I have picked these for pillows and curtains in the play room, and don't ask me what will be what because I don't know. I'v drawn 90 sketches and hate it all.

There will be a futon in that room, and it has a black cover. And there is a half bath off that room with a canary yellow countertop, and that I just cannot fight. So we work with what we have. Also, I have a turquoise locker and a yellow "A/V" cart for moving the old tv/dvd player in and out of there, so we're trying to make all that work together, and then some. Get it?

IF YOU HATE IT, DON'T TELL ME. Wait, do tell me. NO DON'T. I can't start over! I just can't!

Not only does it take me ten times longer to purchase things just because I hate to spend money in general, but I also am ALWAYS. SURE. I can get a better deal. So I find something I like or even love, and then I spend the time normal people would spend watering plants and vacuuming carpets and talking to loved ones scouring the internet for a cheaper facsimile of that thing I love. And then I buy the knock off and I hate it.

For example, I love these drawer pulls for our kitchen, from Restoration Hardware,

but I probably will end up with these, from Home Depot,

which don't really accomplish what I want at all, but whatever, I'll save like $50. And I'll look at them for the next ten years and shake my head, because IT IS NOT REALLY WHAT I WANTED, DAMN THE FIFTY BUCKS.

Anyway, in good news, we got a new dishwasher yesterday. My first stainless steel appliance. Baby steps.

Wednesday, July 27, 2011

The Next Chapter

We moved in on June 10 and 11. It too like seven minutes, because a team of amazing army ants arrived at our house and had all our worldly possessions in the van in under eight seconds. And then they unloaded it into the new house and then we polished off a keg.

Our friends, they are a marvel. We do not deserve them.

A couple of girls and I unpacked the kitchen and we plopped some furniture in the living room for a temporary sitting situation, and still it all sits. We still have a lot of boxes, and I haven't painted anything or ordered new furnishings or recovered chairs or done diddly squat, because we spend every waking moment cooking near and bathing in the pool. Come winter, we'll unpack and decorate.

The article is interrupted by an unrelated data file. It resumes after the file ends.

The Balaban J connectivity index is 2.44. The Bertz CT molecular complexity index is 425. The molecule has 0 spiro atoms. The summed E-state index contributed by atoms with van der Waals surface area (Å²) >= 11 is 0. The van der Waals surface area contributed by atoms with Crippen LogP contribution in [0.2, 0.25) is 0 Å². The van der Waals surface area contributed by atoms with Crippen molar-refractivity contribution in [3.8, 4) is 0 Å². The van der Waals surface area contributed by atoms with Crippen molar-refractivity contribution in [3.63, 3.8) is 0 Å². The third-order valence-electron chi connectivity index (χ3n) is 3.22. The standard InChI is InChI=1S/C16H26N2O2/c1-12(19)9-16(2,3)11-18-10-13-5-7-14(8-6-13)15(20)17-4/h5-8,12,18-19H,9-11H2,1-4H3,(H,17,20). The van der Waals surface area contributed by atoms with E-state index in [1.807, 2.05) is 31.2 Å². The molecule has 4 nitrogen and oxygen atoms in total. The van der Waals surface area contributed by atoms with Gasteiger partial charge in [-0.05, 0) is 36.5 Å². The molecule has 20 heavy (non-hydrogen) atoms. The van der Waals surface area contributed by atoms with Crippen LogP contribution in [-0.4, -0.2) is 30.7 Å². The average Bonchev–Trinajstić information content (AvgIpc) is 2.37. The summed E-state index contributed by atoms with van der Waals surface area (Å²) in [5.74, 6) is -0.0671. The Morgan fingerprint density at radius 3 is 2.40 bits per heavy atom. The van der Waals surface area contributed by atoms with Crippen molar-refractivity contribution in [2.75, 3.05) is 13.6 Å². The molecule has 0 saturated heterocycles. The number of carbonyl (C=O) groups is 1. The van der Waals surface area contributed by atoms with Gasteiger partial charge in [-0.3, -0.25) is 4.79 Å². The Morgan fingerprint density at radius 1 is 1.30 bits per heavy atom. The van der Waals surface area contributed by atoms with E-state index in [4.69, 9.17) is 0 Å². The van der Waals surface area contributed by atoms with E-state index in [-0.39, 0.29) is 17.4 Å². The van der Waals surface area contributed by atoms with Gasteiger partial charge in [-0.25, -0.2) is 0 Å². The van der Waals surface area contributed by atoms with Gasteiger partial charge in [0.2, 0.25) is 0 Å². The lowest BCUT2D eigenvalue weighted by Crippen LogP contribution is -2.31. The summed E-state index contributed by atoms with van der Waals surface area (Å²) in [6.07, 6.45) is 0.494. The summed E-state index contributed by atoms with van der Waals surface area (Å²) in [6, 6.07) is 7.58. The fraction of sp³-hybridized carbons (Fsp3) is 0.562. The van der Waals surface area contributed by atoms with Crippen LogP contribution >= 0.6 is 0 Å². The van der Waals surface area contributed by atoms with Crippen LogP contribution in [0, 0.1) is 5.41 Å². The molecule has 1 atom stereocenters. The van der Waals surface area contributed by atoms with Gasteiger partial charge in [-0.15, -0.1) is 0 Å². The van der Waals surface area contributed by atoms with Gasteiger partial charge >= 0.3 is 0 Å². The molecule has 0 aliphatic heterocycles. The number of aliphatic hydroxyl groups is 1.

It's been a wild transition. I know people move all the time. They buy and sell houses all the time. What's the big deal, then?

This is our home for the next big chunk of our life. It is where we will raise our son. It is where all the memories for a life-well-spent will be created. We managed to get it without breaking the bank, and even if, for some unimaginable reason, we come into more money someday, we don't really see ourselves moving. So, for us, it was a big deal.

We hope this home will hold the warmest of places in our son's heart as he goes out into the world. We hope one day when we are old and wheeling around the nursing home that we'll have glowing memories of pool parties and card games and delicious meals eaten in our kitchen. Of Superbowl watching and sleepovers and Sunday morning breakfasts.

We are so grateful to every single person who helped us along the way. We're grateful to our friends and our lovely neighbors who have been so warm and welcoming. We hope we can repay your kindness with hospitality for years to come.

Tuesday, July 26, 2011

And so it is settled.